A great story about friendship, a terrific performance and a fun two person poetry form. A poem as a point / counterpoint. Great model for students to try emulating.
Emaze is a very artfully designed web based presentation tool. It features a variety of stylish and original templates particularly for presentations that are designed to be shared individually and viewed on a computer rather than as a backdrop to a speech to a large group.
It also has tools to create very effective infographics.
As a starting point, you might as students to create a five or six slide autobiography as a way to introduce themselves to you and their classmates. They could post the links to their creations on a shared Google Doc for everyone to see.
The Emaze.com tools are free for a basic account.
Here’s one I threw together quickly…
I’ve been experimenting using Storify.com to collect, currate and publish weblinks to tell a story. I created a Storyify page to tell my story of trying to memorize the poem “The World is Too Much With Us” by Wordsworth.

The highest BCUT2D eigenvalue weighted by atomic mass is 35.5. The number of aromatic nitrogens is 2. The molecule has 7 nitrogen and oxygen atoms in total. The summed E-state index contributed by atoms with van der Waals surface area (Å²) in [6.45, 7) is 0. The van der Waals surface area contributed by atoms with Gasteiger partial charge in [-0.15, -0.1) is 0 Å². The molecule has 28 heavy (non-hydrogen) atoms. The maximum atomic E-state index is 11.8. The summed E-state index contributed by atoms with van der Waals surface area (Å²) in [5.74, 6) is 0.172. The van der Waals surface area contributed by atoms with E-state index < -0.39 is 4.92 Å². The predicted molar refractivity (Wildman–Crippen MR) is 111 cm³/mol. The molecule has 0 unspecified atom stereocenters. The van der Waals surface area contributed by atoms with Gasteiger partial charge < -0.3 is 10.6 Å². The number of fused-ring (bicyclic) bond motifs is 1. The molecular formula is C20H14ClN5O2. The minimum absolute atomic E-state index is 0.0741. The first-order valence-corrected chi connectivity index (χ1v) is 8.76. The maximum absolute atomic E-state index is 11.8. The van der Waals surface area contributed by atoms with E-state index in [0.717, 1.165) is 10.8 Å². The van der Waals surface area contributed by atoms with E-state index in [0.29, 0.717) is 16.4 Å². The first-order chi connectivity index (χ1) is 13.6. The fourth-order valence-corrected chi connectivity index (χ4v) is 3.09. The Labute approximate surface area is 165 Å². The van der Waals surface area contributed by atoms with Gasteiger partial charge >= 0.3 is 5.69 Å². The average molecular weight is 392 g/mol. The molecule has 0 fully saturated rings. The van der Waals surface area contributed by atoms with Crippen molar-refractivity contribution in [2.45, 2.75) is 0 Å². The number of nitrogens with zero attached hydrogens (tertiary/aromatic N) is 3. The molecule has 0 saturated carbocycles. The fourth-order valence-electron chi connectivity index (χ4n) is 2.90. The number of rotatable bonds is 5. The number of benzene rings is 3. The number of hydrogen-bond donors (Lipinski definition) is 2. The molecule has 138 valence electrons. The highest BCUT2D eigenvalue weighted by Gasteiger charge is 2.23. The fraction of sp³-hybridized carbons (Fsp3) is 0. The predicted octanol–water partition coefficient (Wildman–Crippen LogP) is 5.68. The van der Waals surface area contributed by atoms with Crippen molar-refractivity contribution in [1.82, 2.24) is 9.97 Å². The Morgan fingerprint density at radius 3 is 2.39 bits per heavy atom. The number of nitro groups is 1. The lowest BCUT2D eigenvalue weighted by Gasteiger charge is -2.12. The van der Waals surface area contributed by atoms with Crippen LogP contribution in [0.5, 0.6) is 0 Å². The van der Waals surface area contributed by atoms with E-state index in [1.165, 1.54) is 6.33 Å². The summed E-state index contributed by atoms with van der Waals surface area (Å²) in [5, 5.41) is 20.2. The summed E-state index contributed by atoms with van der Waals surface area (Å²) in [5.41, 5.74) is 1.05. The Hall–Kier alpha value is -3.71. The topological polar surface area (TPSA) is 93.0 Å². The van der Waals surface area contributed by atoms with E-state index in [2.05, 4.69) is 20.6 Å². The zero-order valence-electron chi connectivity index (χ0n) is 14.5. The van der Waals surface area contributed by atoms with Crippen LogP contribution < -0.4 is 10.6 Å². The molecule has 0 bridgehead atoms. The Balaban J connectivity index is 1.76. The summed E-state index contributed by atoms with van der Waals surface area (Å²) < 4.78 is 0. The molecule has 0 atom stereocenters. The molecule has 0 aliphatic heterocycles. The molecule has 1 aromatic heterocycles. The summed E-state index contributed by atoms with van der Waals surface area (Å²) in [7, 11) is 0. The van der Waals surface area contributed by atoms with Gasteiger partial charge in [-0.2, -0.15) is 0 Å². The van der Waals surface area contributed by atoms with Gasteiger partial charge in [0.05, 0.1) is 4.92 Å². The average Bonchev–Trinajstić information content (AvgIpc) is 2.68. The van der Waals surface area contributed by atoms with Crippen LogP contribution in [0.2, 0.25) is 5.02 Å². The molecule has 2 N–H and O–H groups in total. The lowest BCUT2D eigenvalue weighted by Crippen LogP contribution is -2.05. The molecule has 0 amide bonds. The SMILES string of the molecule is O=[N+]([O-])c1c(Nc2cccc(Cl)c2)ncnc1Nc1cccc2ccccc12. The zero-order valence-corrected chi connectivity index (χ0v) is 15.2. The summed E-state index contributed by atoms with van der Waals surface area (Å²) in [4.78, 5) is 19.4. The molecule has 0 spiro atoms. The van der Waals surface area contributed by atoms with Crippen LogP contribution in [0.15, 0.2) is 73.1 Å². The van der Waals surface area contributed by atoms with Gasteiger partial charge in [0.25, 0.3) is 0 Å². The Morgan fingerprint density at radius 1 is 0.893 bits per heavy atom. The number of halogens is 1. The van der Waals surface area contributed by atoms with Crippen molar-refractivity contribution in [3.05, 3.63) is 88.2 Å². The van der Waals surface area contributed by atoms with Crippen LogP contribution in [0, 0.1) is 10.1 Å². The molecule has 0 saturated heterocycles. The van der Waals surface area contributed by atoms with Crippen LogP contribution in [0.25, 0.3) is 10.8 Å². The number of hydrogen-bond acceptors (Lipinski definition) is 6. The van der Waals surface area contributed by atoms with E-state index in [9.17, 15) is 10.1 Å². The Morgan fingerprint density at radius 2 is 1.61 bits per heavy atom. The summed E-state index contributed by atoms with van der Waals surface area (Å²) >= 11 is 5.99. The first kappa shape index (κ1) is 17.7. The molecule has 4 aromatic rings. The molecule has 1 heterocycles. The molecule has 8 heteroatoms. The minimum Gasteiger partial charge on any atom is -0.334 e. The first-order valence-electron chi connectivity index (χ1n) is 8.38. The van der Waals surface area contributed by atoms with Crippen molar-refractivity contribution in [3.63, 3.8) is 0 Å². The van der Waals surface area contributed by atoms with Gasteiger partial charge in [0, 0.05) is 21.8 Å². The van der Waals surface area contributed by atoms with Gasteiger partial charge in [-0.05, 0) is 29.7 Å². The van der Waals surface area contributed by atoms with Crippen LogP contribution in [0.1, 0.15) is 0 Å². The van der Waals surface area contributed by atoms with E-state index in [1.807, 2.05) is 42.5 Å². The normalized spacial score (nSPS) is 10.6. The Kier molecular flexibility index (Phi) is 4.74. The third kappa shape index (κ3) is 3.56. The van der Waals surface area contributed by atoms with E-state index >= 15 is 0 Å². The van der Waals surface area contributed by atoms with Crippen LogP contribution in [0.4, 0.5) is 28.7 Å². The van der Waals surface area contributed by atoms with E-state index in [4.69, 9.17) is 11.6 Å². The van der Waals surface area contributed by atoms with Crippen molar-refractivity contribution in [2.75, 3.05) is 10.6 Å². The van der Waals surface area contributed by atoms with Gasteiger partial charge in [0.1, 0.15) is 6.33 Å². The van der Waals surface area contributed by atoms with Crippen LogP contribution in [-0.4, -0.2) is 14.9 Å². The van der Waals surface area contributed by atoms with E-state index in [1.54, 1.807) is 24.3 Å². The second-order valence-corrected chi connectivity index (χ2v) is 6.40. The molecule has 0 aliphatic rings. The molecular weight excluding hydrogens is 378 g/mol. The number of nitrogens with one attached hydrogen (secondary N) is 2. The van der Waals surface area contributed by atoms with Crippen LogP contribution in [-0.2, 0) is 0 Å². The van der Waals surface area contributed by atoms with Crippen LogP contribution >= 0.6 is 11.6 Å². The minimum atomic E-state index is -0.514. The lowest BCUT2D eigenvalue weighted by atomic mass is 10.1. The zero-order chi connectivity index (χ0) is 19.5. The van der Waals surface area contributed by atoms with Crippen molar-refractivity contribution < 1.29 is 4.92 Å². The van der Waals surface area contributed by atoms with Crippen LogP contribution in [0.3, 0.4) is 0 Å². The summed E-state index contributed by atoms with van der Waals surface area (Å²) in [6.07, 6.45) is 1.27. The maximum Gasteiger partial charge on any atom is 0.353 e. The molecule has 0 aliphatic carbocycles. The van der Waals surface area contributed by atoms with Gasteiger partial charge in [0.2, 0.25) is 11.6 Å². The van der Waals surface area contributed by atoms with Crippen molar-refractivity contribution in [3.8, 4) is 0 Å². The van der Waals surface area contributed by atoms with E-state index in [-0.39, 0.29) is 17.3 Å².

Here’s the Storify.com page: https://storify.com/PhilDavison/memory-and-poetry?utm_source=embed_header
Author Nancy Durante makes the case for considering the purpose of your presentation and the nature of your audience prior to designing a presentation. She writes,
“Ask yourself what you want to get out of the time you have with the group. Do you need to simultaneously inform, entertain, and persuade your audience to adopt a line of thinking or to take action? Or do you need to gather more information, have a discussion, or drive the group toward consensus to get to your desired next step?”
Creating opportunities for students to demonstrate their presentation skills, and their knowledge of content in a variety of contexts gives us the opportunity to teach students the importance of considering their purpose and audience prior to creating a presentation. Whether its a pitch, a rant, a lesson, a research report, a TED talk, a formal debate, a trial or a sales presentation — we can help students to understand how what they’re trying to achieve and for what audience should inform the ideas they focus on, how they organize their ideas, and how they choose to present their content.
Giving students multiple opportunities to practice “quick” presentations with their peers builds relationships and trust in the classroom that can help students perform better with less anxiety.